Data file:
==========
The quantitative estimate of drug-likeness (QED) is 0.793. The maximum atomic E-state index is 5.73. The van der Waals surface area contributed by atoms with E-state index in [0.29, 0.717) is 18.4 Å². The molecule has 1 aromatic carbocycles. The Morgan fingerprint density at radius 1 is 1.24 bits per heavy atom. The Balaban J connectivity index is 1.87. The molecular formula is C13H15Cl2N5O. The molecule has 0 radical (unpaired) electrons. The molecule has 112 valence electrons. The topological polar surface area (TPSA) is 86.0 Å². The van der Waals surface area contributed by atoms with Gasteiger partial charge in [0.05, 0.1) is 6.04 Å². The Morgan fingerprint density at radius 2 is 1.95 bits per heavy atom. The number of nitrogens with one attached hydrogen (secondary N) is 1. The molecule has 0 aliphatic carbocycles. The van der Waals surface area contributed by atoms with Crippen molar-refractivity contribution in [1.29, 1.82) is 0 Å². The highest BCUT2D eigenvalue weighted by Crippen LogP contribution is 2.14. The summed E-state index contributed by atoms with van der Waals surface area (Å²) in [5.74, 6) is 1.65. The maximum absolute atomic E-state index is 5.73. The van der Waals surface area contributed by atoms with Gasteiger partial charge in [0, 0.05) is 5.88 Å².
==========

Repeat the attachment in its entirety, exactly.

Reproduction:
The quantitative estimate of drug-likeness (QED) is 0.793. The maximum atomic E-state index is 5.73. The van der Waals surface area contributed by atoms with E-state index in [0.29, 0.717) is 18.4 Å². The molecule has 1 aromatic carbocycles. The Morgan fingerprint density at radius 1 is 1.24 bits per heavy atom. The Balaban J connectivity index is 1.87. The molecular formula is C13H15Cl2N5O. The molecule has 0 radical (unpaired) electrons. The molecule has 112 valence electrons. The topological polar surface area (TPSA) is 86.0 Å². The van der Waals surface area contributed by atoms with Gasteiger partial charge in [0.05, 0.1) is 6.04 Å². The Morgan fingerprint density at radius 2 is 1.95 bits per heavy atom. The number of nitrogens with one attached hydrogen (secondary N) is 1. The molecule has 0 aliphatic carbocycles. The van der Waals surface area contributed by atoms with Crippen molar-refractivity contribution in [1.29, 1.82) is 0 Å². The highest BCUT2D eigenvalue weighted by Crippen LogP contribution is 2.14. The summed E-state index contributed by atoms with van der Waals surface area (Å²) in [5.74, 6) is 1.65. The maximum absolute atomic E-state index is 5.73. The van der Waals surface area contributed by atoms with Gasteiger partial charge in [0, 0.05) is 5.88 Å².